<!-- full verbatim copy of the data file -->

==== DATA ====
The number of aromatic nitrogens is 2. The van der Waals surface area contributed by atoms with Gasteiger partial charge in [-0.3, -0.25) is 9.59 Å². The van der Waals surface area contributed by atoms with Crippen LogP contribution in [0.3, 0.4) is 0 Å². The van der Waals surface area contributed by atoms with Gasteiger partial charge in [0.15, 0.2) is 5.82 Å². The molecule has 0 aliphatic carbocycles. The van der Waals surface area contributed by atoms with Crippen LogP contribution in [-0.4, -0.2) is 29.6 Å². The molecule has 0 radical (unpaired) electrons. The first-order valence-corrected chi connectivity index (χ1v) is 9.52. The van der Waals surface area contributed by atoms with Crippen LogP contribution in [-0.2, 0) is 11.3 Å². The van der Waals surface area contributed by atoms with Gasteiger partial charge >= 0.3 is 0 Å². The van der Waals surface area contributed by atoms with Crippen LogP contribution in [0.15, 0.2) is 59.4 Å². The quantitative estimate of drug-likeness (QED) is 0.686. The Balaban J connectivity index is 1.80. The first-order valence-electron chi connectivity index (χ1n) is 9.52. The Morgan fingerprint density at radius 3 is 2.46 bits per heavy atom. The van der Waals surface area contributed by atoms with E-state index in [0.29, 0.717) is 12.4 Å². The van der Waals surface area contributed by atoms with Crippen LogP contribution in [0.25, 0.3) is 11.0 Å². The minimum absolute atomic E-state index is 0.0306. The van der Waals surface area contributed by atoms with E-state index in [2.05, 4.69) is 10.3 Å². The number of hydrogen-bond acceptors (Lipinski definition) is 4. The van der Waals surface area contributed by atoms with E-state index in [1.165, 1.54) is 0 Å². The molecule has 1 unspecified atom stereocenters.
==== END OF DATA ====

The number of aromatic nitrogens is 2. The van der Waals surface area contributed by atoms with Gasteiger partial charge in [-0.3, -0.25) is 9.59 Å². The van der Waals surface area contributed by atoms with Crippen LogP contribution in [0.3, 0.4) is 0 Å². The van der Waals surface area contributed by atoms with Gasteiger partial charge in [0.15, 0.2) is 5.82 Å². The molecule has 0 aliphatic carbocycles. The van der Waals surface area contributed by atoms with Crippen LogP contribution in [-0.4, -0.2) is 29.6 Å². The molecule has 0 radical (unpaired) electrons. The first-order valence-corrected chi connectivity index (χ1v) is 9.52. The van der Waals surface area contributed by atoms with Crippen LogP contribution in [-0.2, 0) is 11.3 Å². The van der Waals surface area contributed by atoms with Gasteiger partial charge >= 0.3 is 0 Å². The van der Waals surface area contributed by atoms with Crippen LogP contribution in [0.15, 0.2) is 59.4 Å². The quantitative estimate of drug-likeness (QED) is 0.686. The Balaban J connectivity index is 1.80. The first-order valence-electron chi connectivity index (χ1n) is 9.52. The Morgan fingerprint density at radius 3 is 2.46 bits per heavy atom. The van der Waals surface area contributed by atoms with E-state index in [0.29, 0.717) is 12.4 Å². The van der Waals surface area contributed by atoms with Crippen LogP contribution in [0.25, 0.3) is 11.0 Å². The minimum absolute atomic E-state index is 0.0306. The van der Waals surface area contributed by atoms with E-state index in [2.05, 4.69) is 10.3 Å². The number of hydrogen-bond acceptors (Lipinski definition) is 4. The van der Waals surface area contributed by atoms with E-state index in [1.165, 1.54) is 0 Å². The molecule has 1 unspecified atom stereocenters.